How journalism lost its top hat

Imagine the journalism industry as Uncle Pennybags, top hat included.

We once had a “natural monopoly” on trust, according to Philip Meyer and Yuan Zhang.  That monopoly has expired not because there hasn’t been enough money (although that’s not helping).

Our collective top hat is fluttering away in the winds of change because others have become less credible.

It’s not wholly their fault – our ink isn’t the blackest when it comes to our web content. The industry is surely not perfect. But we do have standards.

Journalism can’t be lumped in with the John Doe bloggers, wikis, and websites of the world. If we can be, then perhaps the marketplace of ideas is not suitable for the networked world.

Bill Kovach and Tom Rosenstiel’s “Elements of Journalism” declares that the essence of our craft is a “discipline of verification.”

Not only do we produce information, but we must guard against the release of digital vomit — the half-truths, untruths and opinion-as-fact nontruths.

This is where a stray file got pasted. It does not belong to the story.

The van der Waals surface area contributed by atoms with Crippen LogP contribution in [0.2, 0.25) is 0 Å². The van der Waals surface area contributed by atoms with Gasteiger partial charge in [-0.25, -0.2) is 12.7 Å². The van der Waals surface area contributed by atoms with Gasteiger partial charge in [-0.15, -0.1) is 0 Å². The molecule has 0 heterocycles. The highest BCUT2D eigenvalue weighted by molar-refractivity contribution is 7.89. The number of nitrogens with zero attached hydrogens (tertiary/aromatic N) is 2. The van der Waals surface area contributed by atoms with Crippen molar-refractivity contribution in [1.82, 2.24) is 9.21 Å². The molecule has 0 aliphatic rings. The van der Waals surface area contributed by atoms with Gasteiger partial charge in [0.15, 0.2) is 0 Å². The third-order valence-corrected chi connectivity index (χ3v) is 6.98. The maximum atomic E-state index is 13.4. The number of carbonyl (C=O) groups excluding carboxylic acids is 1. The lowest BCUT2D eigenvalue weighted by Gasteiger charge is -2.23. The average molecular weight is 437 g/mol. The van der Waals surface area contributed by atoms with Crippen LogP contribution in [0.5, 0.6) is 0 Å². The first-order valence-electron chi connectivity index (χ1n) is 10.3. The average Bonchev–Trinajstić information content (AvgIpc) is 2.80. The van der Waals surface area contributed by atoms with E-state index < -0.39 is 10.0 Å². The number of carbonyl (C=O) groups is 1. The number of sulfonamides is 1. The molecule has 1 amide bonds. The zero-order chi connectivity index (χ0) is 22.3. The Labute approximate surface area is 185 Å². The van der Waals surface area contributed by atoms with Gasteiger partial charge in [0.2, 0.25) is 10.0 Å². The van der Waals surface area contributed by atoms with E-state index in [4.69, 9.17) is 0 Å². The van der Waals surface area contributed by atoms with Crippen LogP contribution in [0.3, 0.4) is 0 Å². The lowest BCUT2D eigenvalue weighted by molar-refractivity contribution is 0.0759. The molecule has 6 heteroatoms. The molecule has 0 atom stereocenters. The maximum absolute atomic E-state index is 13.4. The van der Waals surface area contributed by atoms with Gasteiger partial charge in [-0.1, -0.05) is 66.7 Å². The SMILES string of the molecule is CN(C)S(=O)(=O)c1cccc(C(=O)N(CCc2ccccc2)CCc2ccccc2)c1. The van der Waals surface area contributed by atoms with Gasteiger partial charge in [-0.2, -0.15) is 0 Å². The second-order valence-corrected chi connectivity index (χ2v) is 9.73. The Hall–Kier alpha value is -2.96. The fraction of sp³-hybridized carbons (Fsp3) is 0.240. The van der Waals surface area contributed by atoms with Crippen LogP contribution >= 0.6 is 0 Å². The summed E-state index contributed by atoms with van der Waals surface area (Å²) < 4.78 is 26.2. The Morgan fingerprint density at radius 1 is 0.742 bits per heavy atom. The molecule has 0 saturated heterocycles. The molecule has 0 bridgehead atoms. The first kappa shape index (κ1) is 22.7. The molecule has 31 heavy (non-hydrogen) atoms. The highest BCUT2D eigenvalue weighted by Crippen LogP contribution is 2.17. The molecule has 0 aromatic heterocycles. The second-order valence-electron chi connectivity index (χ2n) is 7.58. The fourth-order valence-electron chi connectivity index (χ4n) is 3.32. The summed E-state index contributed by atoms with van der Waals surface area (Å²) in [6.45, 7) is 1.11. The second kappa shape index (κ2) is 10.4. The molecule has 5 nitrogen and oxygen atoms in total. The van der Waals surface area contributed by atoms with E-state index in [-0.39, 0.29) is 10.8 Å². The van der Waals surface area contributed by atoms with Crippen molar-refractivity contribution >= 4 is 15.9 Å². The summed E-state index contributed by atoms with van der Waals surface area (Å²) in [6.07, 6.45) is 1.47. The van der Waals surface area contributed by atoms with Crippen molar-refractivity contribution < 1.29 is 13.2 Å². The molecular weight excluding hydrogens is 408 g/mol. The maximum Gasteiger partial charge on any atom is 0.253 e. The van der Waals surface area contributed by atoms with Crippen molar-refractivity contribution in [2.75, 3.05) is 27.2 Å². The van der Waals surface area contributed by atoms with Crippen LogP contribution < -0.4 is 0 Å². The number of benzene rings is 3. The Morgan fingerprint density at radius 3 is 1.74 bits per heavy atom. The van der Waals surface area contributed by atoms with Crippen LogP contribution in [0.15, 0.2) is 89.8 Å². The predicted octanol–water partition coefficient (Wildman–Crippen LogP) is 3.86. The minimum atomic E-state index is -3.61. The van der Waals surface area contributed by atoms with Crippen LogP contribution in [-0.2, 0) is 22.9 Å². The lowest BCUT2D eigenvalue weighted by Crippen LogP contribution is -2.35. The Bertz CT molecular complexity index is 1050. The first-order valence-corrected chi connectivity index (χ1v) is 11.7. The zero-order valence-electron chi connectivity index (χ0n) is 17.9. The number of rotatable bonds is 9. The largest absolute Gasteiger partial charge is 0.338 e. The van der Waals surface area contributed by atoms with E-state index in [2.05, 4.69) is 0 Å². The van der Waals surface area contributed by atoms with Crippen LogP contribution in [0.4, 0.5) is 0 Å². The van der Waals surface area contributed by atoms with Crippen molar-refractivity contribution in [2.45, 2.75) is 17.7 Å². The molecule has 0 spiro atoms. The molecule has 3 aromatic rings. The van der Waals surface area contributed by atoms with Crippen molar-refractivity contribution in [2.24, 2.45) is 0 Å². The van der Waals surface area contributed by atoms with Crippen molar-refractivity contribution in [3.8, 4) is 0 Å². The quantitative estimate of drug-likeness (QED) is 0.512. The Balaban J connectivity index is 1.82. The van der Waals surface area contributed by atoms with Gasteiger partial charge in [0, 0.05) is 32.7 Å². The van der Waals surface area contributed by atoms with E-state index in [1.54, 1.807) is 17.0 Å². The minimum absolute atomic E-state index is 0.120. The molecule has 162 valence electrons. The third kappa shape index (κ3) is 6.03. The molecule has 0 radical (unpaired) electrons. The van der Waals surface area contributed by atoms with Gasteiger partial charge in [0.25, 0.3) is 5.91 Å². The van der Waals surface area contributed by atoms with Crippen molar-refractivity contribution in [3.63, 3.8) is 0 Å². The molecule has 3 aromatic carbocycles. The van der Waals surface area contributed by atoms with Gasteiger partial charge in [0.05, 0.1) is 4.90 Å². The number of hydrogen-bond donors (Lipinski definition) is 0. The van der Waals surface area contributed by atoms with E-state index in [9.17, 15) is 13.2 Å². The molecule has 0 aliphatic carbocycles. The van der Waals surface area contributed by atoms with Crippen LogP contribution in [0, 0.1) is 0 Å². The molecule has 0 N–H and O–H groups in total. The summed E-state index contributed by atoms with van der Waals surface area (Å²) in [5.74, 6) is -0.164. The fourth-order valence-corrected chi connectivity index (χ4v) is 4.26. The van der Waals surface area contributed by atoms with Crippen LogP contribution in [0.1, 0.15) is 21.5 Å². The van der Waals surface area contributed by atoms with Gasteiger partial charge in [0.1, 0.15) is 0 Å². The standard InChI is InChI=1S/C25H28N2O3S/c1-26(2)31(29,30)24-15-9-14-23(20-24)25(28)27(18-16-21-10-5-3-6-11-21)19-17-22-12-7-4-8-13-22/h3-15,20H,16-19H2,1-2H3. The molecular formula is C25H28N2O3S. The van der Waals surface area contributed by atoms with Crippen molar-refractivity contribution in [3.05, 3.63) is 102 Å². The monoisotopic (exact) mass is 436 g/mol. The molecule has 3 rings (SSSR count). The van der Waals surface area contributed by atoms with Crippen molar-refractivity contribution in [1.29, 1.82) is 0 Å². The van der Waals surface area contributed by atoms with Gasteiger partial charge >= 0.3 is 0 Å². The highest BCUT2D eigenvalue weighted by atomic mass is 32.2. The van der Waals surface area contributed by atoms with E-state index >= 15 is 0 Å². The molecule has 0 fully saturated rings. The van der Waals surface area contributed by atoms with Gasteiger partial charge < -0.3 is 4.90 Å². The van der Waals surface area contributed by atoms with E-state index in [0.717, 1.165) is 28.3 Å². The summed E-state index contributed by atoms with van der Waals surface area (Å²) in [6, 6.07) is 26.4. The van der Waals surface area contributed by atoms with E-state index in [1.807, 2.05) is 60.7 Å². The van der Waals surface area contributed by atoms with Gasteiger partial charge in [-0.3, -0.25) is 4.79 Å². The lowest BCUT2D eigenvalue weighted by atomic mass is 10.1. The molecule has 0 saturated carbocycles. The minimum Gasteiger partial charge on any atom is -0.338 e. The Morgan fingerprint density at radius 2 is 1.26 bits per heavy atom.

We find ourselves in a mythic battle against the rise of the Hydra known as an “internet fact,” ascribed by Anita Dunn, 2009 White House communications director, in a Mother Jones article.

“If something is not immediately and vigorously denied,” Dunn warns, “it becomes a fact because it turns up on Google.”

Policing disinformation might truly be the new component of journalism.

We are information creators, interpreters/navigators and police, the three branches of the fourth estate.

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One Response to How journalism lost its top hat

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